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ALLAN VORDA

AN INTERVIEW WITH JAMAICA KINCAID

Jamaica Kincaid was born Elaine Potter Richardson in 1949 on the island of Antigua. At seventeen she was sent to Westchester, New York, to work as an au pair to help support her family. Later on she studied photography at the New School and attended Franconia College in New Hampshire.

In 1973 she changed her name to Jamaica Kincaid. It was about the same time that her writing caught the attention of William Shawn, editor of The New Yorker. Kincaid later married the editor's son, Allen Shawn, and they now have two children.

Kincaid has published four books: At the Bottom of the River, (a collection of short stories); Annie John. (a novel); A Small Place (nonfiction), and Lucy (a novel).

The following interview took place on February 13, 1991, in the lobby of the Wyndham Warwick Hotel in Houston, Texas.

Allan Vorda: Caribbean writer Derek Walcott, while writing about your work, stated that, "Genius has many surprises and one of them is geography." In what ways has geography both helped or hindered you as a writer?

Jamaica Kincaid: I can't say it has hindered me at all, and if it has I don't know of it. It seems to me that it has been more of a help since I can find nothing negative to say about the fact that I come from the place I'm from. I very much like coming from there. It would be false for me to take pride in it because it's an accident really. It just seems to be sort of happenstance that I was born in this place and happenstance that I was born with black skin and all the other things I was born with. All that aside, the fact that I was born in this place, my geography has been, I think, a good thing for me. I experience it as just fine. I am not particularly glad of it and I'm not particularly sorry either. The reality of my life is that I was born in this place. I find it only a help.

I can't say what it would have been like if I had been born a white English woman. Actually, I think I can say. It seems as if it would have been quite wonderful because whenever I was growing up and looked at white English women they seemed to have a life denied me. This isn't to say if I had been born a white English woman, I wouldn't have been perfectly miserable. They didn't seem perfectly miserable; they seemed rather privileged and had all the things I couldn't have. I think I just made the best of what I had. What I had was my mother, my father, my mother's family, my father's family, all of that complication, my history, which, as far as I know, began on boats. I'm part African, part Carib Indian, and part, which is a very small part by now, Scot. All of them came to Antigua by boats. This is how my history begins.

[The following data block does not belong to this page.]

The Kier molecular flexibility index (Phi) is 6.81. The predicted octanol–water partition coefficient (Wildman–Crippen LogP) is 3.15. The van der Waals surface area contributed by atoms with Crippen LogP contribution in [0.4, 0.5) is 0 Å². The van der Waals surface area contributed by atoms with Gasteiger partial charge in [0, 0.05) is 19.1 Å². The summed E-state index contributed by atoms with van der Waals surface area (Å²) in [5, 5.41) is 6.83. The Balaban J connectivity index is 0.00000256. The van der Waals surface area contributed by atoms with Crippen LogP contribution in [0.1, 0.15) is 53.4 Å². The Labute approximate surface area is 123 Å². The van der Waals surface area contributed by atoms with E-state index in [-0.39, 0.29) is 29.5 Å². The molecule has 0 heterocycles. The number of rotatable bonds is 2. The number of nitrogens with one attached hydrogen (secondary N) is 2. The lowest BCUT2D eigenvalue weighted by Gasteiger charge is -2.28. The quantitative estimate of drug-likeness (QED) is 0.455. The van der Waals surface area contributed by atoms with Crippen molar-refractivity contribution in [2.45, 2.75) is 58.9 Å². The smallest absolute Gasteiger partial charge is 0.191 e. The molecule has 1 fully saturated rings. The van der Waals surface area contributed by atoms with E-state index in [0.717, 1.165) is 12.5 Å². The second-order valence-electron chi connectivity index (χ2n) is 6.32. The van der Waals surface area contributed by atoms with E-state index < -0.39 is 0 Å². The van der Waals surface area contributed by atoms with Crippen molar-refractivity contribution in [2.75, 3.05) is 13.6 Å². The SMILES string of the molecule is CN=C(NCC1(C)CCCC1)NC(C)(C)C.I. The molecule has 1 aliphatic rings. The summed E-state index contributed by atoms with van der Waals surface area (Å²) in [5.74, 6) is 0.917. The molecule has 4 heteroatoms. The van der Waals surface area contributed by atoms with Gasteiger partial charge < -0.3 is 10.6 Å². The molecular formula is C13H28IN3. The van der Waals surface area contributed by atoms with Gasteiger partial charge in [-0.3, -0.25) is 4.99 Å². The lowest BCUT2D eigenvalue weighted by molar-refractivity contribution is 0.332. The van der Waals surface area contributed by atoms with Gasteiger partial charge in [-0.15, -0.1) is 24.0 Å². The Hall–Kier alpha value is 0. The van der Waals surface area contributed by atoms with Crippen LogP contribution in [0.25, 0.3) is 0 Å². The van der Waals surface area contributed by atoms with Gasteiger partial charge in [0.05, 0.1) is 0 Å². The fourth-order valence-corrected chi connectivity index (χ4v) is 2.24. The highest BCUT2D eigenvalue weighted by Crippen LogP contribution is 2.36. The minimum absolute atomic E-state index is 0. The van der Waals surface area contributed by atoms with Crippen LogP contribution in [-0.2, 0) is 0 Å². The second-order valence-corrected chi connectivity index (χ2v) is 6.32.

AV: The critic and black studies scholar Henry Louis "Skip" Gates, Jr. has stated about your work that "she never feels the necessity of claiming the existence of a black world or a female sensibility. She assumes them both. I think it's a distinct departure that she's making, and I think that more and more black American writers will assume their world the way that she does. So that we can get beyond the large theme of racism and get to the deeper themes of how black people love and cry and live and die. Which, after all, is what art is all about."

I agree with Gates' comment, but is this a conscious attempt by you not to overtly claim you are a black and/or female writer? Also, do you mind that you are still stereotyped as a black female Caribbean writer?

JK: No, I thought what Skip said was very revealing to me because I did not know that I had been doing that. I come from a place where most of the people are black. Every important person in my life was a black person, or a person who was mostly black, or very deeply related to what we call a black person. So I just assume that is the norm and that it is the other people who would need describing. I assume most of the people who are important to me, and not last among them is my own self, are female. When I write about these people it would never occur to me to describe their race or their sex except as an aesthetic. I wouldn't say, "She has two eyes." I assume everyone has two eyes and the only reason I would mention the eyes is if it were a superficial decision. It's not conscious at all that I leave out a people's race. Race is important, but the thing I know deeply is that when you say someone is white or black it is a shorthand way of describing positions of power. In actual life "white" is powerful and "black" is powerless. I never say people are white. I never say people are black. I describe them. When you get to know people, you don't describe someone as, "My wife that white woman." Or that man we just met (Jamaica is referring to a strange fellow who interrupted the taping of the interview for half an hour to pontificate his unusual views of the world), would you say, "He is a white man." No. What you would say a that he's a very intrusive person and that he was somewhat crazy, except we were sort of interested in his lunacy. So you look at him and immediately identify him as someone who is intrusive. Then from there you pick up on certain characteristics, but the least thing about him is that he's white.

To answer the second part of your question about being stereotyped, I think for the people who want to do it that it must be a very convenient way, but it really belittles the effort being made. When I sit at my typewriter, I'm not a woman, I'm not from the Caribbean, I'm not black. I'm just this sort of unhappy person struggling to make something, struggling to be free. Yet the freedom isn't a political one or a public one: it's a personal one. It's a struggle I realize will go on until the day I die.